Tuesday, July 30, 2013

Nila - Life and times of a river struggling for Survival

Monsoon this year has been ceaseless. It started on the 29th of May and it has rarely stopped for rest till yesterday. That was, it seems, a discrepancy since it has restarted in right earnest today.

For a Woodcrawler, it is a period of hibernation interspersed with very little opportunity to trundle around the woods carelessly. Small drives to Palakapandi and Meenvallam were the only bright spots in a long and grey two months (more of that later). I was getting restless and suddenly an old idea popped into my head again, Project Nila.

Every country, state or city has a river entwined in it's history and geography. If I were to delve into the historical and cultural significance of the Nila or Bharathapuzha I would have to go back in time by many a century and it would not fit into the Woodcrawler's Journal. There is a lot of material available on the topic and I am no scholar in history or geography to make intelligent comments.

The stimulus for this journey is the outcome of my failure to get a single comprehensive source on the internet about the course of the Nila from it's origin to its merger with the Arabian sea. Whatever is thrown up seems to have a common source, the Wikipedia! It seems no one is really making any effort to really gather information worth sharing, just happy with copy & paste! I have no pretensions about being able to finish this very quickly but I've got off to a start.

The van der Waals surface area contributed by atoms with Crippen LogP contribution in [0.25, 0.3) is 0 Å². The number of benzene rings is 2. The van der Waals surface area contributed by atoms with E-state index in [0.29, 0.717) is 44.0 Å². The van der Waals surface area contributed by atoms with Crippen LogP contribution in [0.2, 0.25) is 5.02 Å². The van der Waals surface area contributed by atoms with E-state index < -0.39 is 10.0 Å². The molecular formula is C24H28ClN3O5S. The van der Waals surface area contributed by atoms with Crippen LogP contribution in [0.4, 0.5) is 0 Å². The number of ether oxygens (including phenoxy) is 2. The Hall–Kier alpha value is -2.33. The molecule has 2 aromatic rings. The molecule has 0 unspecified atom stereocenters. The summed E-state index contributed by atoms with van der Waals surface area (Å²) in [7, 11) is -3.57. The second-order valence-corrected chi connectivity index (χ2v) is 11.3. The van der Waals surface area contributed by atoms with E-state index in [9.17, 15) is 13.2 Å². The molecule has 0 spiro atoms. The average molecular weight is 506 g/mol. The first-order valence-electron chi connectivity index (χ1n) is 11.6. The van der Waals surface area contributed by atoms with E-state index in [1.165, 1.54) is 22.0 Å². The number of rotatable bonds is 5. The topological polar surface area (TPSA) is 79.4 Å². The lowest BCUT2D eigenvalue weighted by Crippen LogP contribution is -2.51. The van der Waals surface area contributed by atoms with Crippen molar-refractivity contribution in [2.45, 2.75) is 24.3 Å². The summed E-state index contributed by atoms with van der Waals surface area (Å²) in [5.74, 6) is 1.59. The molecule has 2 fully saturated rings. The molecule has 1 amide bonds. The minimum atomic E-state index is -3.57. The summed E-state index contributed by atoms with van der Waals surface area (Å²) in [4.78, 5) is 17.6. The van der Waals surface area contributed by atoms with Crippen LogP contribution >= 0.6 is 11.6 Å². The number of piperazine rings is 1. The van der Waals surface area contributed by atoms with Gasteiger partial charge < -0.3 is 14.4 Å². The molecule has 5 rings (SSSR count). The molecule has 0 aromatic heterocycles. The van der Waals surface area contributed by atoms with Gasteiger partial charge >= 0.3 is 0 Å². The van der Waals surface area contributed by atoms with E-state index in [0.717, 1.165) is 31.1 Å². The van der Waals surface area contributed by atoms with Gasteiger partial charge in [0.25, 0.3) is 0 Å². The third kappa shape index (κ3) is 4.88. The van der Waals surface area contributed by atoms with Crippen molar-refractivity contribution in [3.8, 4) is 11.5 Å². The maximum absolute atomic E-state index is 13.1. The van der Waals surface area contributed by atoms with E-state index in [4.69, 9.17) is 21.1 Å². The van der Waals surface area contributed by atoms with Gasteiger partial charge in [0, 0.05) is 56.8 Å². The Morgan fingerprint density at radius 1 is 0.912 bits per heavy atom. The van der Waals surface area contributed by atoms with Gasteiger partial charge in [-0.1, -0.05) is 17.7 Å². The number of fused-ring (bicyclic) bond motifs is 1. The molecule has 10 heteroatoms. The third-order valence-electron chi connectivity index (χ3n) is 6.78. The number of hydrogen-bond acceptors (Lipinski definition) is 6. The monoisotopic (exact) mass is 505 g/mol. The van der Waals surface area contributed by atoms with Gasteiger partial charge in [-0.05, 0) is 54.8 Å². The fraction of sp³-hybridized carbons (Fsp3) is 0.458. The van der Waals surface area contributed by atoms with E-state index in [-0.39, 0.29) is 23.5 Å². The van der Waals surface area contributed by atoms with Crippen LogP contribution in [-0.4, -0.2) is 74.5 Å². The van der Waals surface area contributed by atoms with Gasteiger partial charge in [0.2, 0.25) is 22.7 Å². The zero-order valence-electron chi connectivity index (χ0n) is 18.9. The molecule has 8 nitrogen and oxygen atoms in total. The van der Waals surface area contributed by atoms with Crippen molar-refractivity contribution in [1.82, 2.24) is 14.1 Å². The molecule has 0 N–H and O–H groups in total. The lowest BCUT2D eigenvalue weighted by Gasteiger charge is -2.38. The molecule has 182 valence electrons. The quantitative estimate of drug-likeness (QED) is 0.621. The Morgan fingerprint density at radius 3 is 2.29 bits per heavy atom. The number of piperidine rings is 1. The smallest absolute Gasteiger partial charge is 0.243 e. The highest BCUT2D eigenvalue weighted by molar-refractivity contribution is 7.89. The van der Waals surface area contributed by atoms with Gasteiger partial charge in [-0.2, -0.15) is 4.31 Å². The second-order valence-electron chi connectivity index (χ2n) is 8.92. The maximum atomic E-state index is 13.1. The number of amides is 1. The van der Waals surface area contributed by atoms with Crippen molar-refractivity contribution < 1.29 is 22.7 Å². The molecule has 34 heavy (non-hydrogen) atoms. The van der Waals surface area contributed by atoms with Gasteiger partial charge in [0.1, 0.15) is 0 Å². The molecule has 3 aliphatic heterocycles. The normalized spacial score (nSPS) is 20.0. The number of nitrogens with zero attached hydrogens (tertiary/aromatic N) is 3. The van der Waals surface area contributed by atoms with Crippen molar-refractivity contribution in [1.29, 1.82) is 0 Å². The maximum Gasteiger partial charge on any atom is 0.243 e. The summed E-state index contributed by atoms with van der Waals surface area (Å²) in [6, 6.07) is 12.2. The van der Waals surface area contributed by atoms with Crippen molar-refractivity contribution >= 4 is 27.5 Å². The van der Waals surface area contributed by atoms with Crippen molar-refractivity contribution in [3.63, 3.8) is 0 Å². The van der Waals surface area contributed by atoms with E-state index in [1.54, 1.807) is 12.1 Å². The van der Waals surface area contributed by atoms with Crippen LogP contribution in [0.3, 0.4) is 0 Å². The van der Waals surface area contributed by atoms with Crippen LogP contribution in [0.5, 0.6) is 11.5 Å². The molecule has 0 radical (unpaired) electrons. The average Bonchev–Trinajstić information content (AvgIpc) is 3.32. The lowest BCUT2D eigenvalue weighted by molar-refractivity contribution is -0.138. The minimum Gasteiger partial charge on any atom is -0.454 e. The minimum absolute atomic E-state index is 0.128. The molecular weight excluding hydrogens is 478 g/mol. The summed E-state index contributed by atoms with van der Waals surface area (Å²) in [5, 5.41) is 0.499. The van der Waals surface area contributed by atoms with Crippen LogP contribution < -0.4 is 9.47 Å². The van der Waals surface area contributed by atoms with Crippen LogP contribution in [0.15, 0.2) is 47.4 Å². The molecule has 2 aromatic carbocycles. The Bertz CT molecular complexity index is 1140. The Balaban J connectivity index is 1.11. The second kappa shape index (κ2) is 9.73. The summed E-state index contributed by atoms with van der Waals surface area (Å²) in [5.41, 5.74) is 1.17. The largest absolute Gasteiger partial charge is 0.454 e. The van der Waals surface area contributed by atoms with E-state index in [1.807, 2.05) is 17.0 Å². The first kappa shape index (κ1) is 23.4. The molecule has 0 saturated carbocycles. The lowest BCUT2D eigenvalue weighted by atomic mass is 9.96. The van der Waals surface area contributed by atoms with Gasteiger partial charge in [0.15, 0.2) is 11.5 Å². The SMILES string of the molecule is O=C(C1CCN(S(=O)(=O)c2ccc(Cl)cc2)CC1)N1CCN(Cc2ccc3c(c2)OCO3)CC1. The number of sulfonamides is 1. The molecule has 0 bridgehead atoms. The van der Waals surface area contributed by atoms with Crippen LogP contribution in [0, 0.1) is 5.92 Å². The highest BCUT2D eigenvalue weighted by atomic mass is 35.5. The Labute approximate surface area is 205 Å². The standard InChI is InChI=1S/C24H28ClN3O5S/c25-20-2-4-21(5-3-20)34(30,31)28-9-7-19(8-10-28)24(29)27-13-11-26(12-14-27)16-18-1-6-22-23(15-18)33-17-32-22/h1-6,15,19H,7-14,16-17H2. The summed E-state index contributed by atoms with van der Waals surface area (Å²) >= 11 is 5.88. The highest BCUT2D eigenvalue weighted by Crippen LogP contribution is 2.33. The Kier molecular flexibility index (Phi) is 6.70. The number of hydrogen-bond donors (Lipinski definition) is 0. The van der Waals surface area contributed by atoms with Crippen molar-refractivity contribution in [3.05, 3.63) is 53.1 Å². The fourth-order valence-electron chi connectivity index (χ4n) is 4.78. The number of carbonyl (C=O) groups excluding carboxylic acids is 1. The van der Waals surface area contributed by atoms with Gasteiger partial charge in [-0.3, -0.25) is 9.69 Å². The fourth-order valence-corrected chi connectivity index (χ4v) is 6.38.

The Nila or Bharathapuzha is actually formed by the confluence of two of it's major tributaries, the Chitturpuzha and the Kalpathipuzha in Parali. Parallel to the newer bridge across the end of the Kalpthipuzha is an old bridge, beyond which is the confluence. Today, it's surface offers a convenient advertising space for local businesses.

It is too narrow by today's requirement so the highway has bypassed the bridge and the people residing on its either ends, who still use it to get across the river, are stuck in some kind of warp. The surface is now covered by peepals but the bridge seems to be in a much better shape than it's modern counterpart a few meters away.

That is no surprise because the gentleman who built the bridge was supposed to have given a 100 year guarantee for his handiwork. It has outlasted his promise by another 60 years! God bless Mr. Robinson.

Not only did I discover that the bridge was built in 1852, I also discovered that Parali was actually spelt Purrullie way back in the 19th century! When you look from the Purrullie bridge you can see the meeting point of the two main tributaries combining to form the Nila.

The Nila starts at the end of this stretch of river, taking a westerly direction.

Trying to get closer to the confluence is rather tricky with the monsoon in full swing. I probably have to make a short return trip after the rains slow down  a bit. A little further down the old road is the Parali check dam, one reason why the confluence becomes inaccessible in peak monsoon. It's full and overflowing.
Parali check dam

I was asking a local resident about going to the place where the tributaries actually merged to form the beginning of the Nila but he wasn't very encouraging. He was more interested in knowing whether my photos would appear in the papers or media because he was more concerned about the flooding happening to his land and the houses along the river.

From Parali my journey will be two oppposite directions. Westward to it's mouth at Ponnani and Eastward towards Annamalai Hills in Tamilnadu to the source of its tributaries. I hope to do this stages and at the end of it I should have the most comprehensive internet source on the Nila.

Keep watching this space for more as I travel with the Nila, listening to the stories she has to tell me.....